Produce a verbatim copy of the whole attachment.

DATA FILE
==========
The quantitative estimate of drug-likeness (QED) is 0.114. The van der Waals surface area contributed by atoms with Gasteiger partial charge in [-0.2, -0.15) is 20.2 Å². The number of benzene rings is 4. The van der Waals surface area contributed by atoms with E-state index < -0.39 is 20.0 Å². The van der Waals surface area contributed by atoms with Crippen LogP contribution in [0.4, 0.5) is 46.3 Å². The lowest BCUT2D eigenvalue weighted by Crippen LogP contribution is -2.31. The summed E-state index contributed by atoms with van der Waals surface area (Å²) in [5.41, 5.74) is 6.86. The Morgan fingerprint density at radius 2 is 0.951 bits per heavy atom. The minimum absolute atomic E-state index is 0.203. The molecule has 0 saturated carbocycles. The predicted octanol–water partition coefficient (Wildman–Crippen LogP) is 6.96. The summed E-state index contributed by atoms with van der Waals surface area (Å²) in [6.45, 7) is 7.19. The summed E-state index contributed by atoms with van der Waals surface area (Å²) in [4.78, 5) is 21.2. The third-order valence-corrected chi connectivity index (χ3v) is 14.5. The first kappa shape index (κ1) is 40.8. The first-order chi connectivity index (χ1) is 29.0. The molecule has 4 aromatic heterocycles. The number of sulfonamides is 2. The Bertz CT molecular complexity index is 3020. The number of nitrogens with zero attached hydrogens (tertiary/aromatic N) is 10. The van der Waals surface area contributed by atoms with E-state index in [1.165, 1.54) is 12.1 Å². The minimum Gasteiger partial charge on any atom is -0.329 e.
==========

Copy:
The quantitative estimate of drug-likeness (QED) is 0.114. The van der Waals surface area contributed by atoms with Gasteiger partial charge in [-0.2, -0.15) is 20.2 Å². The number of benzene rings is 4. The van der Waals surface area contributed by atoms with E-state index < -0.39 is 20.0 Å². The van der Waals surface area contributed by atoms with Crippen LogP contribution in [0.4, 0.5) is 46.3 Å². The lowest BCUT2D eigenvalue weighted by Crippen LogP contribution is -2.31. The summed E-state index contributed by atoms with van der Waals surface area (Å²) in [5.41, 5.74) is 6.86. The Morgan fingerprint density at radius 2 is 0.951 bits per heavy atom. The minimum absolute atomic E-state index is 0.203. The molecule has 0 saturated carbocycles. The predicted octanol–water partition coefficient (Wildman–Crippen LogP) is 6.96. The summed E-state index contributed by atoms with van der Waals surface area (Å²) in [6.45, 7) is 7.19. The summed E-state index contributed by atoms with van der Waals surface area (Å²) in [4.78, 5) is 21.2. The third-order valence-corrected chi connectivity index (χ3v) is 14.5. The first kappa shape index (κ1) is 40.8. The first-order chi connectivity index (χ1) is 29.0. The molecule has 4 aromatic heterocycles. The number of sulfonamides is 2. The Bertz CT molecular complexity index is 3020. The number of nitrogens with zero attached hydrogens (tertiary/aromatic N) is 10. The van der Waals surface area contributed by atoms with E-state index in [1.165, 1.54) is 12.1 Å². The minimum Gasteiger partial charge on any atom is -0.329 e.